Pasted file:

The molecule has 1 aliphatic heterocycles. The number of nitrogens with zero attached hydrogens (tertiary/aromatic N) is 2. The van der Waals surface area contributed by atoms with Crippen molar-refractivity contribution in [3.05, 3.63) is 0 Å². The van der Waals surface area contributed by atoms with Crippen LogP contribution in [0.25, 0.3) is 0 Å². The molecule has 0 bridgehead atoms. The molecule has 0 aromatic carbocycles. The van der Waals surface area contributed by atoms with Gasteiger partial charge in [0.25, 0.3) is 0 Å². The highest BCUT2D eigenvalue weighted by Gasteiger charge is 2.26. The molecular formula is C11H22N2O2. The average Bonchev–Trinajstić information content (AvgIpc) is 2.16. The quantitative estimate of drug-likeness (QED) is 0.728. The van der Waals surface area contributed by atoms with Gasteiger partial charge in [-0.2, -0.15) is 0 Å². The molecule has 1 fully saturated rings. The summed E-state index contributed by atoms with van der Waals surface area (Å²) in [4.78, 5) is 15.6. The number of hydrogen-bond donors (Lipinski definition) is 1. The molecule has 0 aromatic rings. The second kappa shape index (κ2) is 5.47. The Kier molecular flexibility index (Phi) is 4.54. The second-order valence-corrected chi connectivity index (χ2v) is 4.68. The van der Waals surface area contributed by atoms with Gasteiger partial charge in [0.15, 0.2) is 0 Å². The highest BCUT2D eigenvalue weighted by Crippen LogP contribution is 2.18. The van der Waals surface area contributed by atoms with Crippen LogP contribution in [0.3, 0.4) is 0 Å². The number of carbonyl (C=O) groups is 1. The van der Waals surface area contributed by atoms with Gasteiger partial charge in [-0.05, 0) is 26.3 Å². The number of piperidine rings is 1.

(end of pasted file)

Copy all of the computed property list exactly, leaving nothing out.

The molecule has 1 aliphatic heterocycles. The number of nitrogens with zero attached hydrogens (tertiary/aromatic N) is 2. The van der Waals surface area contributed by atoms with Crippen molar-refractivity contribution in [3.05, 3.63) is 0 Å². The van der Waals surface area contributed by atoms with Crippen LogP contribution in [0.25, 0.3) is 0 Å². The molecule has 0 bridgehead atoms. The molecule has 0 aromatic carbocycles. The van der Waals surface area contributed by atoms with Gasteiger partial charge in [0.25, 0.3) is 0 Å². The highest BCUT2D eigenvalue weighted by Gasteiger charge is 2.26. The molecular formula is C11H22N2O2. The average Bonchev–Trinajstić information content (AvgIpc) is 2.16. The quantitative estimate of drug-likeness (QED) is 0.728. The van der Waals surface area contributed by atoms with Gasteiger partial charge in [-0.2, -0.15) is 0 Å². The molecule has 1 fully saturated rings. The summed E-state index contributed by atoms with van der Waals surface area (Å²) in [4.78, 5) is 15.6. The number of hydrogen-bond donors (Lipinski definition) is 1. The molecule has 0 aromatic rings. The second kappa shape index (κ2) is 5.47. The Kier molecular flexibility index (Phi) is 4.54. The second-order valence-corrected chi connectivity index (χ2v) is 4.68. The van der Waals surface area contributed by atoms with Gasteiger partial charge in [0.15, 0.2) is 0 Å². The highest BCUT2D eigenvalue weighted by Crippen LogP contribution is 2.18. The van der Waals surface area contributed by atoms with Crippen LogP contribution in [0.3, 0.4) is 0 Å². The number of carbonyl (C=O) groups is 1. The van der Waals surface area contributed by atoms with Gasteiger partial charge in [-0.05, 0) is 26.3 Å². The number of piperidine rings is 1.